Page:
Monday 7 November 2011


NICE drop to take along to
your favourite Chinese BYO.


David Ellis

WHILE few had anything positive to say about the 2011 harvest in the Clare Valley – and most of the rest of a very sodden South-Eastern Australia for that matter – Koonowla winemaker Andrew Michael says it was one of those times when small proved sound.

"It was certainly a challenging time, particularly for larger commercial producers, but being a small operation we had more 'hands on' time with the vines, and our micro-climate escaped the worst of the weather," he says.

And he is particularly pleased with his 2011 Koonowla Ringmaster Clare Valley Riesling. "It bursts with mouth-filling citrus flavours and has a zesty long acidic finish," Andrew says of this wine that came out of some of Australia's worst vintage weather in recent history, with deluging rain and floods across most South-Eastern growing areas.

At $15.99 this is a good-value drop to take along to your local Chinese BYO.

AND one for not-too-spicy Indian dishes.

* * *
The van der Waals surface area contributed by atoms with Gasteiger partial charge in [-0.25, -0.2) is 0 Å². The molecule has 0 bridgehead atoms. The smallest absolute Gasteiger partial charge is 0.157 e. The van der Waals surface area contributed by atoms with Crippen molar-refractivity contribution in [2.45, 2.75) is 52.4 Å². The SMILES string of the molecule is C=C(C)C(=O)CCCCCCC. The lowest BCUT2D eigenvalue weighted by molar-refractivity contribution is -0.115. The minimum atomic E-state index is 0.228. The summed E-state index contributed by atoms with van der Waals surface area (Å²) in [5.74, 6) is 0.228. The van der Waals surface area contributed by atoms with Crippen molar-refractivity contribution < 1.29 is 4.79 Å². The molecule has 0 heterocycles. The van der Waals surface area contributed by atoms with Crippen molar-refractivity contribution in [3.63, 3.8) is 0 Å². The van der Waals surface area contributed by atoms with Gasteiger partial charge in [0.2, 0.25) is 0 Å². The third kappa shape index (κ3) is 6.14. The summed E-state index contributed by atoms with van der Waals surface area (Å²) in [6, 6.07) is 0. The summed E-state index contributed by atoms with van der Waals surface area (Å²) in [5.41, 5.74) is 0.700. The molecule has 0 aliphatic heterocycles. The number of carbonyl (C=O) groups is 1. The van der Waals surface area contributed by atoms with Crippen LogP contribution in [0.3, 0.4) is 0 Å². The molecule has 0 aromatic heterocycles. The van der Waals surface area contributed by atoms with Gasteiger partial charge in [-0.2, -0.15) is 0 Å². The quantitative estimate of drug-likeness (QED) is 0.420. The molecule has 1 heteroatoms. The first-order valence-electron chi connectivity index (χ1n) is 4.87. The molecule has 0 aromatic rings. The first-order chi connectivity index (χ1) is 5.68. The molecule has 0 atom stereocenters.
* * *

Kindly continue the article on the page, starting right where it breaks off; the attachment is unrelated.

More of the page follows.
ONE FOR LUNCH: ANOTHER small South Australian maker to see the positive side of the 2011 vintage was McLaren Vale's Kangarilla Road.

"Our 2011 Kangarilla Road Primitivo Rosé actually benefitted from the mild summer and that cool, wet vintage," says winemaker Kevin O'Brien. "While McLaren Vale is rightly famous for its reds (such as) Shiraz, it's also capable of producing lighter reds when conditions allow, so we jumped at the opportunity to produce some of the finest Rosé wines we've ever released."

With a palate loaded with zesty rhubarb and a spicy finish, at $22 this is a great companion with not-too-spicy Indian dishes.

Kangarilla Road also produced an excellent Chardonnay from that trouble-some 2011 vintage, one full of lemon and grapefruit flavours. Value at $18.


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